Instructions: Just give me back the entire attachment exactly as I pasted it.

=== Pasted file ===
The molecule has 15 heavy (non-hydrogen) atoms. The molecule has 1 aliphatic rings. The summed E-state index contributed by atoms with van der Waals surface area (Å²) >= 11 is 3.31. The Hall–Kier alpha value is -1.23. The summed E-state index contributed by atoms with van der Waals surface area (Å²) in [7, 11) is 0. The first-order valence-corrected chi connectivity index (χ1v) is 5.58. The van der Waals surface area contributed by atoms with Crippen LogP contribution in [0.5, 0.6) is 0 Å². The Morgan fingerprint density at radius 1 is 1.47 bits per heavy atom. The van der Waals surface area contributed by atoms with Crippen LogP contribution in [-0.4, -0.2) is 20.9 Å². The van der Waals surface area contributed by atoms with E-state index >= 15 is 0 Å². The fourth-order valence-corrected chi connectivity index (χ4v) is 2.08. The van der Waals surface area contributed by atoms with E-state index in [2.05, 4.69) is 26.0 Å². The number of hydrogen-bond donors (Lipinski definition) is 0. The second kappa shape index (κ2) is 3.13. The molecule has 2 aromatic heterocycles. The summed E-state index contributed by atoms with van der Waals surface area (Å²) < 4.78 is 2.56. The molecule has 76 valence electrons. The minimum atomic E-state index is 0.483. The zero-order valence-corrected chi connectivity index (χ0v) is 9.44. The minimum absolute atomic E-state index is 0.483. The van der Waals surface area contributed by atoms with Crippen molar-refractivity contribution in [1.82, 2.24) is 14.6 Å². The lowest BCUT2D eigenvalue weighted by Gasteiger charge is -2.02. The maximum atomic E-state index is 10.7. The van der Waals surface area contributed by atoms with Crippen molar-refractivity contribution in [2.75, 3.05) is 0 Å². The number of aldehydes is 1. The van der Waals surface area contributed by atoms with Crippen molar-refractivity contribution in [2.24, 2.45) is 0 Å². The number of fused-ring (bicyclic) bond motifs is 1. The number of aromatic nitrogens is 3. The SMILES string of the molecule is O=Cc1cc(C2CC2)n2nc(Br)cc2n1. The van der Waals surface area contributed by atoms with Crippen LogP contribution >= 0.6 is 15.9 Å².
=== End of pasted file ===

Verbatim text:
The molecule has 15 heavy (non-hydrogen) atoms. The molecule has 1 aliphatic rings. The summed E-state index contributed by atoms with van der Waals surface area (Å²) >= 11 is 3.31. The Hall–Kier alpha value is -1.23. The summed E-state index contributed by atoms with van der Waals surface area (Å²) in [7, 11) is 0. The first-order valence-corrected chi connectivity index (χ1v) is 5.58. The van der Waals surface area contributed by atoms with Crippen LogP contribution in [0.5, 0.6) is 0 Å². The Morgan fingerprint density at radius 1 is 1.47 bits per heavy atom. The van der Waals surface area contributed by atoms with Crippen LogP contribution in [-0.4, -0.2) is 20.9 Å². The van der Waals surface area contributed by atoms with E-state index >= 15 is 0 Å². The fourth-order valence-corrected chi connectivity index (χ4v) is 2.08. The van der Waals surface area contributed by atoms with E-state index in [2.05, 4.69) is 26.0 Å². The number of hydrogen-bond donors (Lipinski definition) is 0. The second kappa shape index (κ2) is 3.13. The molecule has 2 aromatic heterocycles. The summed E-state index contributed by atoms with van der Waals surface area (Å²) < 4.78 is 2.56. The molecule has 76 valence electrons. The minimum atomic E-state index is 0.483. The zero-order valence-corrected chi connectivity index (χ0v) is 9.44. The minimum absolute atomic E-state index is 0.483. The van der Waals surface area contributed by atoms with Crippen molar-refractivity contribution in [1.82, 2.24) is 14.6 Å². The lowest BCUT2D eigenvalue weighted by Gasteiger charge is -2.02. The maximum atomic E-state index is 10.7. The van der Waals surface area contributed by atoms with Crippen molar-refractivity contribution in [2.75, 3.05) is 0 Å². The number of aldehydes is 1. The van der Waals surface area contributed by atoms with Crippen molar-refractivity contribution in [2.24, 2.45) is 0 Å². The number of fused-ring (bicyclic) bond motifs is 1. The number of aromatic nitrogens is 3. The SMILES string of the molecule is O=Cc1cc(C2CC2)n2nc(Br)cc2n1. The van der Waals surface area contributed by atoms with Crippen LogP contribution >= 0.6 is 15.9 Å².